Can I Contribute to a Roth IRA if I’m Married Filing Separately?

A couple lays on a bed together.
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A Roth IRA is a variation on the traditional individual retirement account that allows for contributions of after-tax dollars under the Internal Revenue Code (IRC). It’s considered more advantageous compared to a traditional IRA in a few ways, depending on your goals and your needs.

But the IRS doesn’t give away tax breaks lightly, and Roth IRAs come with some rules and restrictions for taxpayers who file married filing separately.

Key Takeaways

  • Using the married filing separately status restricts your ability to claim numerous tax breaks, and it significantly limits your contributions to a Roth IRA.
  • You can’t contribute to a Roth IRA if you earn too much, and married filing separately taxpayers are limited to annual incomes of less than $10,000.
  • The Internal Revenue Code only imposes this restriction on married filing separately taxpayers who lived with their spouses at any time during the tax year.

Roth IRA Contribution Rules When You’re Married Filing Separately

If your tax status is married filing separately and you lived with your spouse at any time during the year, here are your Roth IRA contribution limits:

  • You can contribute up to the maximum Roth IRA contribution limit of $6,000 ($7,000 for ages 50 or older) in 2022 if your modified AGI (MAGI) is $0.
  • You can contribute a reduced amount if your MAGI is more than $0 but less than $10,000.
  • You can’t contribute to your Roth IRA if your MAGI is $10,000 or more.

Your MAGI is your adjusted gross income (AGI) with some claimed deductions added back in. These deductions can differ depending on the tax break you’re hoping to qualify for. The IRS provides Worksheet 2-1 in Publication 590-A to help you calculate yours for purposes of contributing to a Roth IRA.

The first and third bullets above are straightforward, but the second bullet takes an additional series of simple calculations to figure it out using Worksheet 2-2 from the IRS’ IRA contributions explainer. Let’s say, for example, your MAGI is $5,000. (It has to be more than $0 or less than $10,000 to qualify for reduced contributions.):

  1. Calculate your MAGI, which, in this case, is $5,000.
  2. Subtract $0 from your MAGI to get $5,000.
  3. Divide $5,000 by $10,000 to get 0.5.
  4. Multiply 0.5 by the IRA contribution limit for your age ($6,000 if you’re under 50) to get $3,000.*
  5. Subtract $3,000 from the contribution limit to get $3,000.
  6. Subtract any contributions you’ve made to other IRAs from $6,000.
  7. Your contribution is the lesser of $3,000 (Step 5) or your contributions to other IRAs subtracted from $6,000.
  8. Assuming you made no contributions to other IRAs, you can contribute a maximum of $3,000 to your Roth IRA.

*The calculation here includes the lesser of your IRA contribution limit or taxable compensation. For the purpose of this example, the IRA contribution limit was lower than the taxable income.

You can make contributions at any point during the tax year until the due date for your tax return.

The limit for married filing separate taxpayers applies only if you lived with your spouse at any time during the tax year. So you’re spared if you’re filing your own tax return because you and your spouse are separated. You’re treated the same as a single or head of household filer in this case.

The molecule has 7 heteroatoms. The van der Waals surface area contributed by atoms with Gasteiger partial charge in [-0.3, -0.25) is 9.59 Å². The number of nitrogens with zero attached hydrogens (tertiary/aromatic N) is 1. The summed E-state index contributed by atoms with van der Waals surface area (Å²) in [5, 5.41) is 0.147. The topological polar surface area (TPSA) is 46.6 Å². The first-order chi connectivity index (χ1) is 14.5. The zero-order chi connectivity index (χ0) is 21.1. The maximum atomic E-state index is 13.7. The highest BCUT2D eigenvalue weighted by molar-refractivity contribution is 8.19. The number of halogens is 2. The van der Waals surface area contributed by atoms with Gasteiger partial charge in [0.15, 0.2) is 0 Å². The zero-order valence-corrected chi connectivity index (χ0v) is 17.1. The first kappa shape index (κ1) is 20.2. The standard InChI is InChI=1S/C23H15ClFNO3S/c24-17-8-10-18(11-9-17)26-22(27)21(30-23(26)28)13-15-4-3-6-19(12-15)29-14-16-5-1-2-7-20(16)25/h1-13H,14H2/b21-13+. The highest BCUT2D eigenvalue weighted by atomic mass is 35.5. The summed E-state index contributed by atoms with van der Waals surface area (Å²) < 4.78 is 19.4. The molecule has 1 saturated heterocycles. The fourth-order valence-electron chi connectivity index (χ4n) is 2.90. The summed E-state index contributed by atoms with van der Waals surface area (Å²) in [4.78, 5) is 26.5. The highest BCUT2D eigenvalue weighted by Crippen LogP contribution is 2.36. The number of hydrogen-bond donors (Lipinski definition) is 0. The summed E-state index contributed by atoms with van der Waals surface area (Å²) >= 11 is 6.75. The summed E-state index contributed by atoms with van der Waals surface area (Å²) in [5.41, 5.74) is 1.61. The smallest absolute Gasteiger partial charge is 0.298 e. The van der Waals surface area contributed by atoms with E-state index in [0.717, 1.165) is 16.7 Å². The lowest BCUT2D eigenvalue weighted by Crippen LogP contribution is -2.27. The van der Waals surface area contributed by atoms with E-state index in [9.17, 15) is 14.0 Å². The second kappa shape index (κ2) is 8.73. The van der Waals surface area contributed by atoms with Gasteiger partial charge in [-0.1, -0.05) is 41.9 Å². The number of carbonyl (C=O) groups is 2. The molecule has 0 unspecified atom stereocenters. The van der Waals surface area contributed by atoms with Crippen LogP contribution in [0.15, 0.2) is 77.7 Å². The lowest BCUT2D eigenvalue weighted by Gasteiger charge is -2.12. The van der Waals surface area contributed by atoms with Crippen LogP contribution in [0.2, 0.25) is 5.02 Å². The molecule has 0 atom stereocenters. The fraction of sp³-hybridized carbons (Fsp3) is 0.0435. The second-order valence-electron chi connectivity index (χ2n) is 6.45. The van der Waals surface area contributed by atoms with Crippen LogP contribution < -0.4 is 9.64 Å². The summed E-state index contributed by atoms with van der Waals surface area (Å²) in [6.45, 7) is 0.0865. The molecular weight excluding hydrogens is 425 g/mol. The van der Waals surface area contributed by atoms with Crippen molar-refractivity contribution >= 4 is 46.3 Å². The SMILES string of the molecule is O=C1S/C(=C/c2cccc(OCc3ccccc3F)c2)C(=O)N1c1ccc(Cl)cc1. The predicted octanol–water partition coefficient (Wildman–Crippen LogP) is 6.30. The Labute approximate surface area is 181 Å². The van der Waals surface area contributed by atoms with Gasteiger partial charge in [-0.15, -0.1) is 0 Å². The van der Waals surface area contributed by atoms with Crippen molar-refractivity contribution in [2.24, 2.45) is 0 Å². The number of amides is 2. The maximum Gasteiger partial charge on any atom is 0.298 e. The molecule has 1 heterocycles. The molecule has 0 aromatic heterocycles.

Why Roth IRAs Have Income Limits

The government needs tax revenue to keep the country running, so it sets limits on certain deductions, credits, and retirement contributions. Roth IRAs are no exception.

Assume the tax code allowed you to live with your spouse and file separately from them using the same contribution rules as single filers. Your and your spouse’s MAGI is $100,000. You could each contribute $6,000 to your Roth IRAs if IRC rules weren’t in place, assuming you’re both younger than age 50. Your family would enjoy tax-free retirement savings growth on an investment of $12,000 per year, or $14,000 if both you and your spouse are age 50 or older. But because the tax code has placed limits on what you can contribute, your combined MAGI of $200,000 disqualifies you from making Roth IRA contributions.

Alternatives to Roth IRAs When Married Filing Separately

Roth IRAs aren’t the only tax-advantaged retirement savings plan out there. Your ability to contribute to a traditional IRA isn’t affected at all if you file a separate married return unless your spouse is covered by a retirement plan at work. If your spouse is covered by a retirement plan at work, you’re limited to the same MAGI threshold of $10,000 if either you or your spouse is covered by a work plan.

Of course, traditional IRAs are pre-tax contributions, which means that money is taxed at withdrawal. With Roth IRAs, since you’ve already paid taxes on the money you put into the plan, barring certain cases, there is no tax implication when you take your money out.

Frequently Asked Questions (FAQs)

How much money are you allowed to contribute to a Roth IRA each year if you’re married and filing separately?

You can’t contribute up to the full $6,000 limit, or $7,000 if you’re older than age 50, if you’re married and file a separate return. You may be able to contribute a lesser amount if your modified adjusted gross income is less than $10,000 as of 2022.

Why isn’t a Roth IRA contribution tax-deductible?

Contributions to a Roth IRA aren’t tax-deductible because they’re tax-free upon withdrawal. You’re effectively taking a tax break later in retirement rather in the year you make contributions, and the earnings on your contributions are tax-free as well, subject to some rules.

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